Season targets put on hold
Phinney had a strong early season that included a stage win at the Tour of California followed by a win at the USA Cycling Professional Championships in the time trial. He was expected to compete at the Critérium du Dauphiné and his main target was the first Tour de France, where he was gearing up to help teammate Tejay van Garderen in the overall classification. He was also aiming to win the stage 20, 54km time trial from Bergerac - Périgueux.
With his previous goals on hold, Phinney plans to reassess the later portion of the season once he begins training again. "I'm past the point of thinking about what could have been … I'm on a day-to-day schedule right now," Phinney said.
Speculation as to whether or not Phinney could be recovered in time for races held at the end of the year, such as the UCI road world championships held from September 21 to 28 in Spain, forced him to be realistic about the recovery process.
"I will reassess my season once I get off crutches and can put weight on my leg, and pressure on my knee. I'm going to try to be optimistic about the rest of the season but right now it's about doing the right thing, not pushing too much but not being lazy. When I first had the accident, they were saying I'd be off the bike for three or four months but it's starting to look better and better. I need to be patient and conservative."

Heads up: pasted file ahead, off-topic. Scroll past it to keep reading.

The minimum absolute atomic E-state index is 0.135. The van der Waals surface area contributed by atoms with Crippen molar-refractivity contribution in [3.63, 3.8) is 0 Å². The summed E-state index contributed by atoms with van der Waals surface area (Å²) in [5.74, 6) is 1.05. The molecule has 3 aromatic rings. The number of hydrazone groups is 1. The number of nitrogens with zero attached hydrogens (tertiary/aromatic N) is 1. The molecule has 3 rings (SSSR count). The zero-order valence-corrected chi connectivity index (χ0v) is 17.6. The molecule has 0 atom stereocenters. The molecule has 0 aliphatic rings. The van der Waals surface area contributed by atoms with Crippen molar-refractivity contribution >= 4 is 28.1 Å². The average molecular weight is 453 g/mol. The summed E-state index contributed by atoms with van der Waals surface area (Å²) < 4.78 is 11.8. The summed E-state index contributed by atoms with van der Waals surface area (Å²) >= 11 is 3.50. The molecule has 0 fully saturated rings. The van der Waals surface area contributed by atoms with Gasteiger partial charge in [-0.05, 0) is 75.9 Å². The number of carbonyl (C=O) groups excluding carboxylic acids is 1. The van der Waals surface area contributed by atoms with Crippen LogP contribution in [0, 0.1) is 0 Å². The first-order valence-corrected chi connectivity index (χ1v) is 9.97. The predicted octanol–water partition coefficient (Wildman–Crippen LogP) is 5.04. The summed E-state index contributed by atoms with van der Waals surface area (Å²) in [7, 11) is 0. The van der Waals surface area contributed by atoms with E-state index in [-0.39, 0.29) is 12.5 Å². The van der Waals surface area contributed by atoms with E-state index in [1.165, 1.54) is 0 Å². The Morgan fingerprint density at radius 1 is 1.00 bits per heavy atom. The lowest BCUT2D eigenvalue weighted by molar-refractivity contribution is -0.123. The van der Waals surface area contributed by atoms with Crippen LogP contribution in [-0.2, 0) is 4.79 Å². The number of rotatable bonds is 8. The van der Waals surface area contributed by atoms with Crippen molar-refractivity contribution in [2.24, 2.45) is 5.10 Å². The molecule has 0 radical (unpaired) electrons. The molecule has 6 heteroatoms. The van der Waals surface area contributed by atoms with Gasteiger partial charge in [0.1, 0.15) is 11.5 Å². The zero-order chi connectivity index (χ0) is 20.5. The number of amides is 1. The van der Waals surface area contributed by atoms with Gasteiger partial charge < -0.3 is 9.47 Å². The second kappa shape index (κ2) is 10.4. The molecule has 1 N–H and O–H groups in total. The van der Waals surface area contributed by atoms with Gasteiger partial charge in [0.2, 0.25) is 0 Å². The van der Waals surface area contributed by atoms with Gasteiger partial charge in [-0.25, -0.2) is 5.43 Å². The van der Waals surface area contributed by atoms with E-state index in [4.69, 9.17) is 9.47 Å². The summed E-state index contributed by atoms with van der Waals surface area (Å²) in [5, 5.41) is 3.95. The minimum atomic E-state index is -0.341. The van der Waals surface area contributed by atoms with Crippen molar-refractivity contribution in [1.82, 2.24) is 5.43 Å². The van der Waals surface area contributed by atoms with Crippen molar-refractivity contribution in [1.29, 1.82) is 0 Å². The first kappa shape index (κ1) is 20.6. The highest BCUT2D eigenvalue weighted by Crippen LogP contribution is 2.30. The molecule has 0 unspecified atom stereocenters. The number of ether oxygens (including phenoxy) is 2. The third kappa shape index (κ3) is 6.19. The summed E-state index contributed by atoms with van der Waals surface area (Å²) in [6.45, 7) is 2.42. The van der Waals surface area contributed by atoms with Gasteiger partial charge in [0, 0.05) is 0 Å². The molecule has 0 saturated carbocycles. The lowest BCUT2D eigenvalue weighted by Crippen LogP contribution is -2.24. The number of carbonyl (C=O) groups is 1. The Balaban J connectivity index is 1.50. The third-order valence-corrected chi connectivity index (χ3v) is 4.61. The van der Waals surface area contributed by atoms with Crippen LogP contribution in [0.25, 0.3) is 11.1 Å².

No word from official moto driver; Carpenter considers legal options
Phinney crashed on the first descent off of Lookout Mountain, 45km into the 166.7km road race at the USA Cycling Professional Championships on Memorial Day Monday. He was descending the mountain with Euser on his wheel when the pair allegedly crashed trying to avoid an official race moto. He crashed into the guard rail.
"I don't know how long the driver was an official," Phinney said. "But for sure there was negligence on his part and he wasn't paying attention or aware of the speed at which we were traveling behind him. The way that he reacted when he realized we were coming up on him demonstrated that he was not equipped and he didn't react properly in my mind."
According to Phinney, USA Cycling's President and Chief Executive Office, Steve Johnson along with Vice President of Athletics, Jim Miller have checked in on his recovery process. No one from the organization or the moto driver, however, have communicated with him regarding the details of crash as it relates to the official moto. USA Cycling has described the investigation as on-going.